Furosemide 40mg – A Close Look at the Generic Version of Lasix

Lasix is actually the branded version of the generic drug furosemide.  These drugs are mainly diuretic in nature which is also part of their mechanism of action.  Basically, the main purpose of furosemide 40mg is to induce increase in urine in order to get rid of the body’s excess water.  Furosemide 40mg also helps in preventing the absorption of salt so that this compound is passed along the urine.  Furosemide is available in doses of 20mg, furosemide 40mg, and 80mg with furosemide 40mg being the mostly prescribed.

Fluid retention and edema are some of the conditions that furosemide was made to treat.  This is particularly true for people who already suffer from medical conditions like heart diseases, liver diseases, and kidney issues.  Read more…

Innovative new website warns of weather's effects on health

A new website created by a Canadian doctor promises to warn patients by email of potentially dangerous interactions between their medical conditions and the weather, but the science behind the innovative idea may not be as well-established as advertised.

The site, , opened for business in early January. Patients who register to use its services receive email alerts tailored to specific medical conditions, such as asthma or migraines, based on the site’s twice-daily calculations of weather patterns across Canada. In just over two months, more than 5,000 users have signed up for the alerts.

Created by Toronto family physician John Bart and Environment Canada meteorologist Denis Bourque after years of study and original research, MediClim is a first in Canada. While existing provincial public-health projects do warn patients of weather conditions that could exacerbate their medical conditions, those projects have so far largely been limited to smog warnings disseminated to the general population via the media. A system like MediClim’s that allows personalized warnings -- if they can be shown to be based on statistically sound weather-to-health correlations -- is something of a holy grail in environmental public health. But that’s a big if and questions have been raised about the validity of the science behind MediClim’s claims.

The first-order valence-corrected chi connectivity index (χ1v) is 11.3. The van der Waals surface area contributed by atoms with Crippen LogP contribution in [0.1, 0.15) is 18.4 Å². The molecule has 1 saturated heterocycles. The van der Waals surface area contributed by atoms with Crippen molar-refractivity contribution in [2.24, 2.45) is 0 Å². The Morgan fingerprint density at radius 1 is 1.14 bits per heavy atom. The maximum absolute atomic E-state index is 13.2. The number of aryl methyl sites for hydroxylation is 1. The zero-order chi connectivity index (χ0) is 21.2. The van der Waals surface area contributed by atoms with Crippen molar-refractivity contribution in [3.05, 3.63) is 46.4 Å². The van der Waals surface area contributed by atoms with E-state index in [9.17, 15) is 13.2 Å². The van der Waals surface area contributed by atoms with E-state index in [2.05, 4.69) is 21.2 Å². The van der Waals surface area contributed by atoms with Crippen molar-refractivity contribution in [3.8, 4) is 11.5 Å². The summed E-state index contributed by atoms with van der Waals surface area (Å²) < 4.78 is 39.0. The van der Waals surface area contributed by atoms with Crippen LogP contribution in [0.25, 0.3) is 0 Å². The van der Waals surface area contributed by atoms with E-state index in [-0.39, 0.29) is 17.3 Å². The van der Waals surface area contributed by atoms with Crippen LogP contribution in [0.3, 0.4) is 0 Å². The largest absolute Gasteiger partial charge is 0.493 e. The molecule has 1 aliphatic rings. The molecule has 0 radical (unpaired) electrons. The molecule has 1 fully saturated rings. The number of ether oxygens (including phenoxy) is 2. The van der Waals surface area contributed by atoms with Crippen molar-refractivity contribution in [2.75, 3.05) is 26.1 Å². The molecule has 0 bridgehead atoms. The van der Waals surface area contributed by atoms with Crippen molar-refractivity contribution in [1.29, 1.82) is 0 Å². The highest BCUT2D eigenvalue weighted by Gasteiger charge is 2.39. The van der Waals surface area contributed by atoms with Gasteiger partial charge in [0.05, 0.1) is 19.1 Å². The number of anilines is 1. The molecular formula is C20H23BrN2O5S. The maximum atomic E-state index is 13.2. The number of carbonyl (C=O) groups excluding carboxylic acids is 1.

This year’s launch is the culmination of what has not been an easy process: MediClim was 24 years in the making. The idea arose when Dr Bart saw a new patient at his office named Denis Bourque, who is a meteorologist with Environment Canada. “We were just yakking,” recalls Dr Bart. “I told him, ‘You know, you’re a weatherman. I think that the weather affects my patients because I seem to get them in clumps.’” Mr Bourque called a few days later. “You’re right,” he told Dr Bart. “There is a ton of information on the subject.”

The two of them began reading the literature on biometeorology, the study of the effects weather has on health. Eventually, in 1996, based on European research, they designed their own mathematical algorithm to describe the properties of the weather -- the MediClim Index, they called it -- that they theorized would allow them to model the connection between certain weather conditions and specific medical conditions. Their research efforts, however, ran into a chicken-or-egg dilemma. “We tried to ask the federal government to take over the program,” says Dr Bart. “They weren’t interested and nobody else was either because it was statistically unproven.”